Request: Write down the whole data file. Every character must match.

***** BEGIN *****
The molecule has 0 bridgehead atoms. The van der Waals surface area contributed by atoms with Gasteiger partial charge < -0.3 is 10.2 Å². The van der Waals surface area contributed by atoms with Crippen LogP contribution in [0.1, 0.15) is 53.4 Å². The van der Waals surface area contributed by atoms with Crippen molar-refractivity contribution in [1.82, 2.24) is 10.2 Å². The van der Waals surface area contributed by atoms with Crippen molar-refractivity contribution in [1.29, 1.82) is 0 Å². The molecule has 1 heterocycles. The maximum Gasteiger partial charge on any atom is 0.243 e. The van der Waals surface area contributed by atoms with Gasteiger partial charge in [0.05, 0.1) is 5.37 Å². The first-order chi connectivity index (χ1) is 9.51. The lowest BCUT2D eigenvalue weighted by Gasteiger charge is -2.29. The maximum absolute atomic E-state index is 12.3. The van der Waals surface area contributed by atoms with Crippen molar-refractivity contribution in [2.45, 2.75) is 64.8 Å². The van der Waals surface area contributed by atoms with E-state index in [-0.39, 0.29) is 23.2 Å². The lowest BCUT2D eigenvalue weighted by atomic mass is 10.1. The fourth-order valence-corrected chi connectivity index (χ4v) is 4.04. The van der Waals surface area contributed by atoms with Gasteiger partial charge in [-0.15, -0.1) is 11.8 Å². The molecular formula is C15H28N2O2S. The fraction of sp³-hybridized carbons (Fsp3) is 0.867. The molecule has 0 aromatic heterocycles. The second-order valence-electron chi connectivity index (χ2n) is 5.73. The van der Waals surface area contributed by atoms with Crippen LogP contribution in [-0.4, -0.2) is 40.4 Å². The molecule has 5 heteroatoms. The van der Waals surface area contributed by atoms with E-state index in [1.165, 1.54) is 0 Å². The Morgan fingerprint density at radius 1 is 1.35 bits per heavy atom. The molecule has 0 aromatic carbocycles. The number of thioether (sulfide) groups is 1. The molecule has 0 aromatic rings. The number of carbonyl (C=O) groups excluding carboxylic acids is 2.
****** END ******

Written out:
The molecule has 0 bridgehead atoms. The van der Waals surface area contributed by atoms with Gasteiger partial charge < -0.3 is 10.2 Å². The van der Waals surface area contributed by atoms with Crippen LogP contribution in [0.1, 0.15) is 53.4 Å². The van der Waals surface area contributed by atoms with Crippen molar-refractivity contribution in [1.82, 2.24) is 10.2 Å². The van der Waals surface area contributed by atoms with Crippen molar-refractivity contribution in [1.29, 1.82) is 0 Å². The molecule has 1 heterocycles. The maximum Gasteiger partial charge on any atom is 0.243 e. The van der Waals surface area contributed by atoms with Gasteiger partial charge in [0.05, 0.1) is 5.37 Å². The first-order chi connectivity index (χ1) is 9.51. The lowest BCUT2D eigenvalue weighted by Gasteiger charge is -2.29. The maximum absolute atomic E-state index is 12.3. The van der Waals surface area contributed by atoms with Crippen molar-refractivity contribution in [2.45, 2.75) is 64.8 Å². The van der Waals surface area contributed by atoms with E-state index in [-0.39, 0.29) is 23.2 Å². The lowest BCUT2D eigenvalue weighted by atomic mass is 10.1. The fourth-order valence-corrected chi connectivity index (χ4v) is 4.04. The van der Waals surface area contributed by atoms with Gasteiger partial charge in [-0.15, -0.1) is 11.8 Å². The molecular formula is C15H28N2O2S. The fraction of sp³-hybridized carbons (Fsp3) is 0.867. The molecule has 0 aromatic heterocycles. The second-order valence-electron chi connectivity index (χ2n) is 5.73. The van der Waals surface area contributed by atoms with Crippen LogP contribution in [-0.4, -0.2) is 40.4 Å². The molecule has 5 heteroatoms. The van der Waals surface area contributed by atoms with E-state index in [1.165, 1.54) is 0 Å². The Morgan fingerprint density at radius 1 is 1.35 bits per heavy atom. The molecule has 0 aromatic carbocycles. The number of thioether (sulfide) groups is 1. The molecule has 0 aromatic rings. The number of carbonyl (C=O) groups excluding carboxylic acids is 2.